Clark’s cheapness has set off a couple of recent firestorms. Syndicated financial writer Greg Karp recently wrote about Clark’s use of a single 17-cent razor for a year. Last March, Clark graduated to his second razor. But spending 34 cents on blades for two years is pretty good, don’t you think? Yet many people have expressed that they think this is cheapness without a purpose because his razors are so cheap to begin with. In a way, Clark agrees — but he’d definitely be saving a lot over time if his blade of choice was an expensive one.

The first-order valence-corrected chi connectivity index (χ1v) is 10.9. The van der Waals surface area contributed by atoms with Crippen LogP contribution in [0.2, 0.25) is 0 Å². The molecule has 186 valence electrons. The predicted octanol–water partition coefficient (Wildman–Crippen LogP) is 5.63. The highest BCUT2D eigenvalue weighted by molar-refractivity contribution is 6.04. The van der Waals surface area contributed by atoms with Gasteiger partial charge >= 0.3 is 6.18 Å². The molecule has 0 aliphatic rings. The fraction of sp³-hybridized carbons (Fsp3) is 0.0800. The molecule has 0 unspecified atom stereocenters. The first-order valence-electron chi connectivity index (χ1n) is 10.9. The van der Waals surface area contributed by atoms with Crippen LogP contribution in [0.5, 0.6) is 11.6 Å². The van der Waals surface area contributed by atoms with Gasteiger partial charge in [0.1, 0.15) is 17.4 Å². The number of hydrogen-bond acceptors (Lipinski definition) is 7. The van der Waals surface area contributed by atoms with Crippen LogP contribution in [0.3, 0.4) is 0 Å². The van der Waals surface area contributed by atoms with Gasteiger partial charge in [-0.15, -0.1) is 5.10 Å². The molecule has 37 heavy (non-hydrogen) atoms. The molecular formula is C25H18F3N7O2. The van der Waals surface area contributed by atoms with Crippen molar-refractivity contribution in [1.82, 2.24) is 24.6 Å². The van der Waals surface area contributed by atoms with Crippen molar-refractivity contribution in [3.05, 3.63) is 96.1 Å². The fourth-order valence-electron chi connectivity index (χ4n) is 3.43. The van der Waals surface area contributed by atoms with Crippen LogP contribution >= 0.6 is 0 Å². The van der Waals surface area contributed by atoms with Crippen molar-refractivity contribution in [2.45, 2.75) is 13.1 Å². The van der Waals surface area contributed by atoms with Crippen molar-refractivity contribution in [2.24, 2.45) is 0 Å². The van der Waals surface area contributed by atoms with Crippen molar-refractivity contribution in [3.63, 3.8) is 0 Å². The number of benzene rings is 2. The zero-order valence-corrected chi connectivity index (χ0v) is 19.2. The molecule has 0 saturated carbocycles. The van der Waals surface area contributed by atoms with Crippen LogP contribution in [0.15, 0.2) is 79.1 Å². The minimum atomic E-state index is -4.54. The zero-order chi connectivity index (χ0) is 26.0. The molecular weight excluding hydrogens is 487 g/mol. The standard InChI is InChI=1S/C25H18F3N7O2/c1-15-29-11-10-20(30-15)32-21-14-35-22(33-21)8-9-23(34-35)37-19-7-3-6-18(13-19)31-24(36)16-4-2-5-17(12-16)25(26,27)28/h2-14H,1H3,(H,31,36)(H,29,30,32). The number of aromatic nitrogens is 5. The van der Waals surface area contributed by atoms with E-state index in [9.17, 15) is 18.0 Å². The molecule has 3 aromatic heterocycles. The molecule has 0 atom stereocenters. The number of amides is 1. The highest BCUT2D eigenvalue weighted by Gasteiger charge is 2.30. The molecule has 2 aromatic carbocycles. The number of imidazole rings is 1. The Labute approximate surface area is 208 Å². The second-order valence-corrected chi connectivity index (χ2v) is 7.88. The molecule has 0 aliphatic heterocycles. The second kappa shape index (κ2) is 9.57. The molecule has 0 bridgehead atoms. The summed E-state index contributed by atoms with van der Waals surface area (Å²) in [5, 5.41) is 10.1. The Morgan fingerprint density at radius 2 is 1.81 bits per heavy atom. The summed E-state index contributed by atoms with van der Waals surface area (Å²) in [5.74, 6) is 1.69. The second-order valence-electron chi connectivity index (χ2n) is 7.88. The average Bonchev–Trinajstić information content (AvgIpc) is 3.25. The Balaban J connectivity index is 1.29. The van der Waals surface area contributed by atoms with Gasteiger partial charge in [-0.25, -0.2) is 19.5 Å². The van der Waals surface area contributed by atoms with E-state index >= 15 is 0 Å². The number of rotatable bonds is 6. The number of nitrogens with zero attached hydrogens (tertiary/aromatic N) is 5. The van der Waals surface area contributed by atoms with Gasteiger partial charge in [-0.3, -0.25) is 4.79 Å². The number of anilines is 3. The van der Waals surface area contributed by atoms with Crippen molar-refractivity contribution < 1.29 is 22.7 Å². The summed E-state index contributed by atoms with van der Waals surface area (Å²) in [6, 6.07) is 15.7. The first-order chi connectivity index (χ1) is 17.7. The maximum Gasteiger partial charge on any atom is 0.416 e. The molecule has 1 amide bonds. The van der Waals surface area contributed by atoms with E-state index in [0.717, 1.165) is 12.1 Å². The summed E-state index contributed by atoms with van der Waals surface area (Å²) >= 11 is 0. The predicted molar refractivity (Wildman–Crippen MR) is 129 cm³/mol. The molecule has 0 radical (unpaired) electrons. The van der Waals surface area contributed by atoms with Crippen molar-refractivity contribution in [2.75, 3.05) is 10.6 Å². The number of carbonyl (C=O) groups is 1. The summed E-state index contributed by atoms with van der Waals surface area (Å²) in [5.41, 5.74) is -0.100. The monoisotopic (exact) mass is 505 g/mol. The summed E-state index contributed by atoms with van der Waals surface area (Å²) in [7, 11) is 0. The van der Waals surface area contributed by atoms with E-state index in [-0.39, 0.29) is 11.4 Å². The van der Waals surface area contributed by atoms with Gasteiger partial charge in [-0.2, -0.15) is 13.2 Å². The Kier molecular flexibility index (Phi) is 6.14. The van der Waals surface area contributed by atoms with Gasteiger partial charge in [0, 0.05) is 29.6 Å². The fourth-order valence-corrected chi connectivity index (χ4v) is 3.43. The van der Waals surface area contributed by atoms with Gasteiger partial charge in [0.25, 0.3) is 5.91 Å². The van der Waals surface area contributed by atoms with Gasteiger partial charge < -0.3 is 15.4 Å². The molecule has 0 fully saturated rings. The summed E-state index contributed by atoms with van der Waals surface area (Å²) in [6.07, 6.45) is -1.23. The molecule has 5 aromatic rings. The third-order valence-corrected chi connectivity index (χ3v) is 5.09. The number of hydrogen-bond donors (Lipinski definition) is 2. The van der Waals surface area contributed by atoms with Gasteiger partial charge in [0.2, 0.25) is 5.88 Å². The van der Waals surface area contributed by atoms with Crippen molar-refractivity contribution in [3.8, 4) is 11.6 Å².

Other people are upset with Clark over the Zenni Optical issue. For those of you who don’t know, Zenni provides deeply discounted prescription eyeglasses starting at $8. Clark himself wears progressive lenses from Zenni that cost him $41. But some people wonder how they can be any good if they’re so cheap. Clark’s friend Jim Strickland, an investigative reporter for WSB-TV, recently did a story about eyeglasses where he compared Zennis and a number other more expensive brands. The Zennis had perfect prescriptions versus the glasses that were filled at well-known optometry chain stores. The message here is that buying cheap glasses does not automatically mean you’ll get bad quality. Consumer Reports recently revealed the three best places to have your eyeglasses prescription filled: At an independent practice where the optometrist has his or her own dispensing operation; at a Costco location; and at the For Eyes Optical discount chain.